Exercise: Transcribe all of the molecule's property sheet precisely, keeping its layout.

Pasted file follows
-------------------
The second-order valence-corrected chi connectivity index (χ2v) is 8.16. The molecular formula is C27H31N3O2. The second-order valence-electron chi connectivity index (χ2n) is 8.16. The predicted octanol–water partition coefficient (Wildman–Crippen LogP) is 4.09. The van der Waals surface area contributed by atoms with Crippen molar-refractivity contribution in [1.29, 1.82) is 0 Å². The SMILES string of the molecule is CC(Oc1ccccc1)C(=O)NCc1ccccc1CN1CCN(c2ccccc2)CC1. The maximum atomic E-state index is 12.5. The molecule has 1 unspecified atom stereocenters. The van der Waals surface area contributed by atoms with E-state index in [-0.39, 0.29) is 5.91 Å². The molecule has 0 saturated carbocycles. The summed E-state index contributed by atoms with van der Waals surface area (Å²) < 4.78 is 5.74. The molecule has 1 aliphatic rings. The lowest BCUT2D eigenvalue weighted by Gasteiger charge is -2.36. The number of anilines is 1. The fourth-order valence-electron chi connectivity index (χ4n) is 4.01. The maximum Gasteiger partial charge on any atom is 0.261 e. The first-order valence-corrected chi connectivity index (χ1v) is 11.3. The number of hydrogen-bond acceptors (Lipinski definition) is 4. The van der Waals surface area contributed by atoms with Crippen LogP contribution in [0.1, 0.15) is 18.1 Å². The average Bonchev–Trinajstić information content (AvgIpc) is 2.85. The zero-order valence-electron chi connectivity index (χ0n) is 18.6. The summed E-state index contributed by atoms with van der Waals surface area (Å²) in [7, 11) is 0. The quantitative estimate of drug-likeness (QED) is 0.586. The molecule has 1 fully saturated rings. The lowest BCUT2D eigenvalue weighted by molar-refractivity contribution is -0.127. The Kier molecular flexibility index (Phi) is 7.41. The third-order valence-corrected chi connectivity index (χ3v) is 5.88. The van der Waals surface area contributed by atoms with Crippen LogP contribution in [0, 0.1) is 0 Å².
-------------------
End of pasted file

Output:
The second-order valence-corrected chi connectivity index (χ2v) is 8.16. The molecular formula is C27H31N3O2. The second-order valence-electron chi connectivity index (χ2n) is 8.16. The predicted octanol–water partition coefficient (Wildman–Crippen LogP) is 4.09. The van der Waals surface area contributed by atoms with Crippen molar-refractivity contribution in [1.29, 1.82) is 0 Å². The SMILES string of the molecule is CC(Oc1ccccc1)C(=O)NCc1ccccc1CN1CCN(c2ccccc2)CC1. The maximum atomic E-state index is 12.5. The molecule has 1 unspecified atom stereocenters. The van der Waals surface area contributed by atoms with E-state index in [-0.39, 0.29) is 5.91 Å². The molecule has 0 saturated carbocycles. The summed E-state index contributed by atoms with van der Waals surface area (Å²) < 4.78 is 5.74. The molecule has 1 aliphatic rings. The lowest BCUT2D eigenvalue weighted by Gasteiger charge is -2.36. The number of anilines is 1. The fourth-order valence-electron chi connectivity index (χ4n) is 4.01. The maximum Gasteiger partial charge on any atom is 0.261 e. The first-order valence-corrected chi connectivity index (χ1v) is 11.3. The number of hydrogen-bond acceptors (Lipinski definition) is 4. The van der Waals surface area contributed by atoms with Crippen LogP contribution in [0.1, 0.15) is 18.1 Å². The average Bonchev–Trinajstić information content (AvgIpc) is 2.85. The zero-order valence-electron chi connectivity index (χ0n) is 18.6. The summed E-state index contributed by atoms with van der Waals surface area (Å²) in [7, 11) is 0. The quantitative estimate of drug-likeness (QED) is 0.586. The molecule has 1 fully saturated rings. The lowest BCUT2D eigenvalue weighted by molar-refractivity contribution is -0.127. The Kier molecular flexibility index (Phi) is 7.41. The third-order valence-corrected chi connectivity index (χ3v) is 5.88. The van der Waals surface area contributed by atoms with Crippen LogP contribution in [0, 0.1) is 0 Å².